Downtown Gainesville’s status as a historic OTP hub where urban-style walkability meets lakeside life could get a jolt from another development set to move forward this summer.
Atlanta-based companies McNeal Development and The Macallan Group recently announced they’ve closed on land acquisition and $35 million in construction financing to build a residential project roughly half a dozen blocks from the Gainesville Square, continuing a growth spurt that’s seen hundreds of millions of dollars invested in the area.
The 214-unit apartment project, Midland Gainesville, will claim just shy of 5 acres in the Midtown neighborhood along Queen City Parkway—about 50 miles from the other Midtown, in Atlanta—between Interstate 985 and Lake Lanier.
As drawn up by the Dynamik Design firm, the Midland project will entail three buildings with direct access to a recently expanded greenspace project called Midtown Greenway Park, part of the planned 35-mile Highlands to Islands Trail System connecting Gainesville to the lake.
Construction is scheduled to begin next month. Expect rentals ranging from studios to two-bedroom options with amenities that include today’s standards like a pet spa, coworking facility, yoga studio, and onsite storage facilities. And of course, a "resort-style" swimming pool.
James L. Rhoden III, Macallan Group managing partner, noted that Gainesville is home to a growing Northeast Georgia Health System, The Northeast Georgia Inland Port, and three higher education campuses that are collectively spurring “a diverse and booming economy.” Census estimates peg the population of Hall County’s county seat at roughly 49,000—nearly a 44 percent increase since 2010.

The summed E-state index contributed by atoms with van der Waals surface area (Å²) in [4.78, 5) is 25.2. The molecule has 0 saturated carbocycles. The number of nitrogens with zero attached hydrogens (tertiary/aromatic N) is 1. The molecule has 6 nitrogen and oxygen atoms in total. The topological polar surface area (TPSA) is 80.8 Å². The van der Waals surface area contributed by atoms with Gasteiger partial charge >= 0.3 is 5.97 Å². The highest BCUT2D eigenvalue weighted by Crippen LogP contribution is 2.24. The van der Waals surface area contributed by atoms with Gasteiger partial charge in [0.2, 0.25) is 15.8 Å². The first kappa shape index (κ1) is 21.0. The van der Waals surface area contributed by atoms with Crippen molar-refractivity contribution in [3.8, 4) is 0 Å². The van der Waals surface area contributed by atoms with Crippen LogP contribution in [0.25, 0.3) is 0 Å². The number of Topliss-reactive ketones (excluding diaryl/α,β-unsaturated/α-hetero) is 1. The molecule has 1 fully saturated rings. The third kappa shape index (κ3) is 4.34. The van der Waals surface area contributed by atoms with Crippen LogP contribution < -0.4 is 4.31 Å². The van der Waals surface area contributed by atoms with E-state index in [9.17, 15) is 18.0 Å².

“We believe Gainesville has a bright future in terms of continued growth and intend to retain the property in our portfolio after completion,” Rhoden said in a prepared statement.
McNeal Development principal William McNeal Norris added the Midland project “will be perfect for medical and business young professionals and the growing population of graduate students from the local universities."
Beyond the Midland project, Gainesville counted some $200 million in under-construction development and infrastructure upgrades, including sidewalks and parking improvements, around its downtown as of December, as Fresh Take Georgia reported.
Other notable projects include the $50-million, 223-apartment Solis Gainesville, recently opened just beyond the square where a pedestrian bridge—formerly nicknamed the “bridge to nowhere”—ends.
The three-story Gainesville Renaissance, a $25-million project, features spaces for six retail stores and two restaurants on the square. Other ventures include The National, a $75-million Courtyard Marriott hotel and apartment complex, and a $15-million concept called Bourbon Brothers Smokehouse and Music venue.
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